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What first time buyers need to know

What first time buyers need to know

Fewer first home buyers are locking into a mortgage, according to the latest data from the Australian Bureau of Statistics (ABS).

In April, the ABS reported the number of loans for first-time borrowers had dropped by roughly 30 percent since December 2011.

This is a surprising result given that this fall has coincided with a drop in interest rates and lower real estate values. In fact, since November 2011, the Reserve Bank of Australia (RBA) has slashed the cash rate by 1.25 percent, while average real estate values across Australia fell 2.9 percent in the recent March quarter, according to the Real Estate Institute of Australia.

That said, John Tancevski, chief executive of Community First Credit Union, said that while lower interest rates and affordability are good news for aspiring homeowners, there are other hurdles to overcome before fronting a lender for a first mortgage.

“It’s true that Australian consumers have been saving harder than ever before, however cost of living increases and rising rents tend to eat into the deposits of aspiring homebuyers,” he said.

As a general rule, an owner occupier will require a minimum 5 percent of the property purchase price as a deposit. However, the more significant your deposit, the lower your home loan, which in turn reduces the size of the lenders mortgage insurance (LMI) charge you can potentially pay.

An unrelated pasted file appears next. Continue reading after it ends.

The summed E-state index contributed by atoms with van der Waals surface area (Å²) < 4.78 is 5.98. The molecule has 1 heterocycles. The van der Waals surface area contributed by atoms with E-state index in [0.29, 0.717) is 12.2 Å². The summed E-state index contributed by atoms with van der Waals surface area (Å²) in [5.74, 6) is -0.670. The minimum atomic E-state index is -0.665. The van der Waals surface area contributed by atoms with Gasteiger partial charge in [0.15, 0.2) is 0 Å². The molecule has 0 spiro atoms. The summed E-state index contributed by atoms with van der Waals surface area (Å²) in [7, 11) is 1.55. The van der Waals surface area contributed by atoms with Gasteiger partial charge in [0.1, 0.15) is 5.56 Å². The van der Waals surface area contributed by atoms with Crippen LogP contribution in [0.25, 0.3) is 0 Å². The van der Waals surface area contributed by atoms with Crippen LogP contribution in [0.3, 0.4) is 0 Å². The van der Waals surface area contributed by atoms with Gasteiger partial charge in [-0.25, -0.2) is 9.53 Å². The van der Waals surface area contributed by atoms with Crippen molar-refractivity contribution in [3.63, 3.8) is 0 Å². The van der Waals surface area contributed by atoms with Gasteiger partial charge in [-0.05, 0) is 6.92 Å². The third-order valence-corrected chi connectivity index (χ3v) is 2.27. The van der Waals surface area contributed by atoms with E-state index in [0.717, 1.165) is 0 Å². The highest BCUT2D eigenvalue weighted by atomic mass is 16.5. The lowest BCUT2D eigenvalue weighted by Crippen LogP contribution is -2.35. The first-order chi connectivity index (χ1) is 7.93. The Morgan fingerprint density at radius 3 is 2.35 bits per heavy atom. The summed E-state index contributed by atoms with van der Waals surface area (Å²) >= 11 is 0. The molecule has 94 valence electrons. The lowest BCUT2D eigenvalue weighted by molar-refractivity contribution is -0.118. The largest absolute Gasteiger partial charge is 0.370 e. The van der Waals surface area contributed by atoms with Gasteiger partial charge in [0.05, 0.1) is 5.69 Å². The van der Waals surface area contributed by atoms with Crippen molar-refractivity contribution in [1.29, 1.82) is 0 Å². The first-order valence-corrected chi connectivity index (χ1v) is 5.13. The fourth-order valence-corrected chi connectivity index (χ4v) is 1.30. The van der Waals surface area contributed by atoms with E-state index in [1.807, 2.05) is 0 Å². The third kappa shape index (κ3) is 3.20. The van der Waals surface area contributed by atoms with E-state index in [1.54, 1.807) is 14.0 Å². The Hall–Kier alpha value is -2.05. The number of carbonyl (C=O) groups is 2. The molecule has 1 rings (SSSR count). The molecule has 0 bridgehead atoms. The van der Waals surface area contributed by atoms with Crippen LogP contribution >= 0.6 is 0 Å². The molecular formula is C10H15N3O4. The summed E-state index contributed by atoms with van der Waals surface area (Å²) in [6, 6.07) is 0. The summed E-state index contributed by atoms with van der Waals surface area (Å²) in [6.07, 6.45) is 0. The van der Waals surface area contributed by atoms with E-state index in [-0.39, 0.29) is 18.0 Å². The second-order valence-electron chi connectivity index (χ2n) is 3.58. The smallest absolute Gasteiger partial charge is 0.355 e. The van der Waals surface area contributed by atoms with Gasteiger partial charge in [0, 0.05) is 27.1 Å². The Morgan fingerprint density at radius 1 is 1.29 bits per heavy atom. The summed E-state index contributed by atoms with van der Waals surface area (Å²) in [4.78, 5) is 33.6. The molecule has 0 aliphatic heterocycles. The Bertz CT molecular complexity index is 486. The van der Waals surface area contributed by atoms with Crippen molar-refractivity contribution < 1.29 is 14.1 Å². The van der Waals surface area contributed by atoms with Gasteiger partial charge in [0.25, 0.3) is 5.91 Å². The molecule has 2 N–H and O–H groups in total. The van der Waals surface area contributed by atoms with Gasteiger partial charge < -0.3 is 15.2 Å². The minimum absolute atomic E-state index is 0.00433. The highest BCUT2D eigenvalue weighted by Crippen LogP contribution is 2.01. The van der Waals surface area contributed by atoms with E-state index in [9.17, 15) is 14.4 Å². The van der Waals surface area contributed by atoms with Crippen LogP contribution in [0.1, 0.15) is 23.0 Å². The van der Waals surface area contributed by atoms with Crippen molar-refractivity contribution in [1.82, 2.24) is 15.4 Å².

Although payment of the LMI comes out of your pocket, it’s designed to protect the lender – not you, in the event that you default on the loan repayments. It is important to note that the smaller your deposit, the bigger the LMI charge will be – although if you have a deposit worth 21 percent of the home’s value, you won’t be required to pay this impost.

A first homebuyer purchasing a home valued at $410,000, can expect to pay $3485 in LMI if they have a 15 percent deposit, compared to $10,672 if they have just 5 percent saved up, according to lender Mortgage Choice.

Ultimately building a bigger deposit requires some work on behalf of the borrower and often means spending less and saving more. The best way to manage your living costs is by creating a budget, which can show you where and how you’re spending money. Once armed with this information, you should be better place to start saving. If you’re new to budgeting, visit the federal government’s Moneysmart website and follow the prompts to its budget planner. And to get a better understanding of the cost of borrowing, use a home loans calculator, such as the one at RateCity, which helps estimate your mortgage repayments.

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This article was reviewed by Head of Content Leigh Stark before it was published as part of RateCity's Fact Check process.

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